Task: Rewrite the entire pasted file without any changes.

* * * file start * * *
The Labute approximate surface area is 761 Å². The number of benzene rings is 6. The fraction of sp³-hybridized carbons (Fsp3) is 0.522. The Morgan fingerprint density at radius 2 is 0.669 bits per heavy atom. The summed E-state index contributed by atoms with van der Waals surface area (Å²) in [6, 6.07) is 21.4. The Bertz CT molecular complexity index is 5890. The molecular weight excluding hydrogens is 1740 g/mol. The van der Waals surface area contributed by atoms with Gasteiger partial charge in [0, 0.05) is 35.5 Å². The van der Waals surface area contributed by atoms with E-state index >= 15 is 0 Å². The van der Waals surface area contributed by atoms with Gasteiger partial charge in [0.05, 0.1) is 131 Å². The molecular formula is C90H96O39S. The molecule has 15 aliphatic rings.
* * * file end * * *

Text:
The Labute approximate surface area is 761 Å². The number of benzene rings is 6. The fraction of sp³-hybridized carbons (Fsp3) is 0.522. The Morgan fingerprint density at radius 2 is 0.669 bits per heavy atom. The summed E-state index contributed by atoms with van der Waals surface area (Å²) in [6, 6.07) is 21.4. The Bertz CT molecular complexity index is 5890. The molecular weight excluding hydrogens is 1740 g/mol. The van der Waals surface area contributed by atoms with Gasteiger partial charge in [0, 0.05) is 35.5 Å². The van der Waals surface area contributed by atoms with E-state index >= 15 is 0 Å². The van der Waals surface area contributed by atoms with Gasteiger partial charge in [0.05, 0.1) is 131 Å². The molecular formula is C90H96O39S. The molecule has 15 aliphatic rings.